WNBA Players Wear Shirts Endorsing Candidate Running Against Kelly Loeffler, Co-Owner of the Atlanta Dream
WNBA players have begun wearing shirts endorsing Rev. Raphael Warnock, a challenger to Sen. Kelly Loeffler (R-GA), to protest Loeffler’s involvement in the league and her comments against the Black Lives Matter movement.
Before the Atlanta Dream played Tuesday — the team Loeffler is a co-owner of — players on the Chicago Sky wore shirts that read “Vote Warnock.”
Don’t boo…VOTE ?
— Chicago Sky (@chicagosky) August 4, 2020
The WNBA has dedicated its 2020 season to social justice, launching a platform titled the Justice Movement, which will “amplify the voices and leadership of WNBA players.” Loeffler opposed the plans in a scathing letter, claiming they were too political and exclusionary. Instead, she suggested players, coaches, and fans wear jerseys with the American flag printed on them.
“This same group fell silent over the fourth of July weekend when an 8-year-old girl was murdered under the ‘mob rule’ that I warned about days earlier,” she wrote in reference to Black Lives Matter. “This is not a political movement that the league should be embracing, and I emphatically oppose it.”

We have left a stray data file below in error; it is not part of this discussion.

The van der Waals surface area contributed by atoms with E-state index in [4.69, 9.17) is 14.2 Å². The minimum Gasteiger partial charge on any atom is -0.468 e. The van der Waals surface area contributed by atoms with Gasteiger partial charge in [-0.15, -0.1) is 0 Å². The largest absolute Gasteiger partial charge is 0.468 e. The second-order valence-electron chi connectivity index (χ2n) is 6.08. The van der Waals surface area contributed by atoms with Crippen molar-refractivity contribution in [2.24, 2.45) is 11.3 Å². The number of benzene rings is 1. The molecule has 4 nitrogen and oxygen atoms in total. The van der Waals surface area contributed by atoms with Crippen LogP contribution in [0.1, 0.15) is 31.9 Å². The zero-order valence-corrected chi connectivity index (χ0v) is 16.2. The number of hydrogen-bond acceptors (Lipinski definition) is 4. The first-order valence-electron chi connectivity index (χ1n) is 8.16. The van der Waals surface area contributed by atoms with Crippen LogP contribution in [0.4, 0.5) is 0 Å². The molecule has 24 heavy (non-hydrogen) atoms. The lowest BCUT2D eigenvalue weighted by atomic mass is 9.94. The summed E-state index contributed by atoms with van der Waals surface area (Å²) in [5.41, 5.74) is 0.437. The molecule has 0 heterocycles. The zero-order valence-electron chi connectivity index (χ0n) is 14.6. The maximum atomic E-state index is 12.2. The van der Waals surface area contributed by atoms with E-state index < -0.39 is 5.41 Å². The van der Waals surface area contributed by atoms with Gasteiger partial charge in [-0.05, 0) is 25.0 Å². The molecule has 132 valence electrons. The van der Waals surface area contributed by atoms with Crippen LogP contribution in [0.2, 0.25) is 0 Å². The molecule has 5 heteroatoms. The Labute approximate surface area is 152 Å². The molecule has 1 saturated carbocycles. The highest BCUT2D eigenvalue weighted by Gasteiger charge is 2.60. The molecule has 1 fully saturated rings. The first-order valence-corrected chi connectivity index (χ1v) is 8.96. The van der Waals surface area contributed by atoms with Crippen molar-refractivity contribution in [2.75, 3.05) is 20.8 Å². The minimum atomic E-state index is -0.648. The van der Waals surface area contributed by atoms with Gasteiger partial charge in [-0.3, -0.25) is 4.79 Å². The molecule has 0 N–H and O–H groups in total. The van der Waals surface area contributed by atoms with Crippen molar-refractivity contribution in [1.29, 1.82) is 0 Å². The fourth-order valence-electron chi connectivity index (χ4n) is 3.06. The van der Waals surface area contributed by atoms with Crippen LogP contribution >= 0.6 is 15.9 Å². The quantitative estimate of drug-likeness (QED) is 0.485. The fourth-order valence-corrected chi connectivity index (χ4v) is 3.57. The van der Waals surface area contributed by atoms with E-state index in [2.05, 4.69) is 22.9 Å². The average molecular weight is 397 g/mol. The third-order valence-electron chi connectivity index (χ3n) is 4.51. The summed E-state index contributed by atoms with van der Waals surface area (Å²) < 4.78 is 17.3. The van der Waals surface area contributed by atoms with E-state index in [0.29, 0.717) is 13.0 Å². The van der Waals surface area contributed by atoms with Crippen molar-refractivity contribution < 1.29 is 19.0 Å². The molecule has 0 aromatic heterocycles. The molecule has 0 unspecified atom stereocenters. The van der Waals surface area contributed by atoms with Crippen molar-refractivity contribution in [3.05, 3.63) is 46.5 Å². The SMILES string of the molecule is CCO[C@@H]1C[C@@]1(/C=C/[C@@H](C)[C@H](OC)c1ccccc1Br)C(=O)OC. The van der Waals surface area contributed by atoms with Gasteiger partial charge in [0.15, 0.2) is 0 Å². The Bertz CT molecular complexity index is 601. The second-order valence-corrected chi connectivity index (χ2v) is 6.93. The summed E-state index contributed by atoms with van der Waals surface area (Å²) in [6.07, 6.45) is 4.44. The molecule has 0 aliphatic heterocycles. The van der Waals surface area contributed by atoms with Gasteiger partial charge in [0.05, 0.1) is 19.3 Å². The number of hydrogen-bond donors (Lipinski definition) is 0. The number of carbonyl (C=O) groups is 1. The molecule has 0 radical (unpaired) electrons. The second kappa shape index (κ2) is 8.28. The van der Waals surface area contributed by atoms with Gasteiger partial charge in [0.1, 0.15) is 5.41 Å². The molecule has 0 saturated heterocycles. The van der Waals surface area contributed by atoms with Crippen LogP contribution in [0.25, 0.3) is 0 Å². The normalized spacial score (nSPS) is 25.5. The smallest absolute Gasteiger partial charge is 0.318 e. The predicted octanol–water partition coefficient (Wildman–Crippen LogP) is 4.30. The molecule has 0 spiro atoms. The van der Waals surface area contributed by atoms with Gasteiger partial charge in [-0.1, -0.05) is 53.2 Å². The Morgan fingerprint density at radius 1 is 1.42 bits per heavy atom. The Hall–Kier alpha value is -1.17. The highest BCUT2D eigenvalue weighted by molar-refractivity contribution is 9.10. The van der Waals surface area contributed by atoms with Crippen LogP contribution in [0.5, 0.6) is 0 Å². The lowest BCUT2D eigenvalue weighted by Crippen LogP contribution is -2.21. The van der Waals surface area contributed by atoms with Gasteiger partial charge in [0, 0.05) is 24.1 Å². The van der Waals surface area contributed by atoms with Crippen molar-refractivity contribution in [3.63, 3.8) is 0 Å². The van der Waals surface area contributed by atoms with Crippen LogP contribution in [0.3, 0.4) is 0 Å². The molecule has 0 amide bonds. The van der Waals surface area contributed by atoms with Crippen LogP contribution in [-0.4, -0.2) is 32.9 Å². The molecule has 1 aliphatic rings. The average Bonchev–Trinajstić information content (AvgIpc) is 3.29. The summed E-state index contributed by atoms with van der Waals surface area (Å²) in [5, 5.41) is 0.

Her comments were instantly met with backlash from WNBA stars like Sue Bird and current and former NBA players like Baron Davis. The players union has called for Loeffler to sell her 49 percent share of the Dream — which she’s held since 2009 — but WNBA Commissioner Cathy Engelbert said she wouldn’t force Loeffler to leave the league on CNN.
“I’m not some political strategist, but what I do know is that voting is important,” Bird told ESPN. “And I think our league has always encouraged people to use their voices and to get out and vote. So, what a great way for us to get the word out about this man, and hopefully put him in Senate. And, if he’s in Senate, you know who’s not. And I’ll just leave it at that.”
A Monmouth poll last week shows Warnock with nine percent of support for the US Senate seat. Loeffler leads the pack with 26 percent of the vote as of July 29.
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